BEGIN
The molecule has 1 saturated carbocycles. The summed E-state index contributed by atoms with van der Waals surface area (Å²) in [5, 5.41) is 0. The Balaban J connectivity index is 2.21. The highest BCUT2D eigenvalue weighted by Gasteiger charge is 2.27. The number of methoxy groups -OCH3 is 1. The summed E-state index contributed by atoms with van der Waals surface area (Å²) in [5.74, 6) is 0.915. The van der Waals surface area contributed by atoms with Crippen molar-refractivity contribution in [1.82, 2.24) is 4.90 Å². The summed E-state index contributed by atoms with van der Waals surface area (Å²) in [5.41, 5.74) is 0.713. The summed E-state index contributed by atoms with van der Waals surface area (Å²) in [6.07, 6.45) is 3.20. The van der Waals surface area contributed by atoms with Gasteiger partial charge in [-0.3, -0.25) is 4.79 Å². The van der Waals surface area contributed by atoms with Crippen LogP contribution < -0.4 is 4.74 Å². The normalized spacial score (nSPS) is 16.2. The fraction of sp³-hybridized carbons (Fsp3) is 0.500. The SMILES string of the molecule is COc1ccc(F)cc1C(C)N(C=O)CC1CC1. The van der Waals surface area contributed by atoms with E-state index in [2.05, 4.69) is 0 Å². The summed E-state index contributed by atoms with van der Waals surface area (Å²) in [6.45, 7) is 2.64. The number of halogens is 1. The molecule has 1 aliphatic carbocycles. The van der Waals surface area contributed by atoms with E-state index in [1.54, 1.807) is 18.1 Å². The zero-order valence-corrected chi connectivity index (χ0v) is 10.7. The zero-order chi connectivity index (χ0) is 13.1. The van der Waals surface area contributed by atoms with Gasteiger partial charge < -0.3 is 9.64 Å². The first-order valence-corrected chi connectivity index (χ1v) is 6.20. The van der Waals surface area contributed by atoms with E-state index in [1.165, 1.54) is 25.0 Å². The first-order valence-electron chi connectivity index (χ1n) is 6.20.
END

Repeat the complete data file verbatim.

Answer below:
The molecule has 1 saturated carbocycles. The summed E-state index contributed by atoms with van der Waals surface area (Å²) in [5, 5.41) is 0. The Balaban J connectivity index is 2.21. The highest BCUT2D eigenvalue weighted by Gasteiger charge is 2.27. The number of methoxy groups -OCH3 is 1. The summed E-state index contributed by atoms with van der Waals surface area (Å²) in [5.74, 6) is 0.915. The van der Waals surface area contributed by atoms with Crippen molar-refractivity contribution in [1.82, 2.24) is 4.90 Å². The summed E-state index contributed by atoms with van der Waals surface area (Å²) in [5.41, 5.74) is 0.713. The summed E-state index contributed by atoms with van der Waals surface area (Å²) in [6.07, 6.45) is 3.20. The van der Waals surface area contributed by atoms with Gasteiger partial charge in [-0.3, -0.25) is 4.79 Å². The van der Waals surface area contributed by atoms with Crippen LogP contribution < -0.4 is 4.74 Å². The normalized spacial score (nSPS) is 16.2. The fraction of sp³-hybridized carbons (Fsp3) is 0.500. The SMILES string of the molecule is COc1ccc(F)cc1C(C)N(C=O)CC1CC1. The van der Waals surface area contributed by atoms with E-state index in [2.05, 4.69) is 0 Å². The summed E-state index contributed by atoms with van der Waals surface area (Å²) in [6.45, 7) is 2.64. The number of halogens is 1. The molecule has 1 aliphatic carbocycles. The van der Waals surface area contributed by atoms with E-state index in [1.54, 1.807) is 18.1 Å². The zero-order valence-corrected chi connectivity index (χ0v) is 10.7. The zero-order chi connectivity index (χ0) is 13.1. The van der Waals surface area contributed by atoms with Gasteiger partial charge < -0.3 is 9.64 Å². The first-order valence-corrected chi connectivity index (χ1v) is 6.20. The van der Waals surface area contributed by atoms with E-state index in [1.165, 1.54) is 25.0 Å². The first-order valence-electron chi connectivity index (χ1n) is 6.20.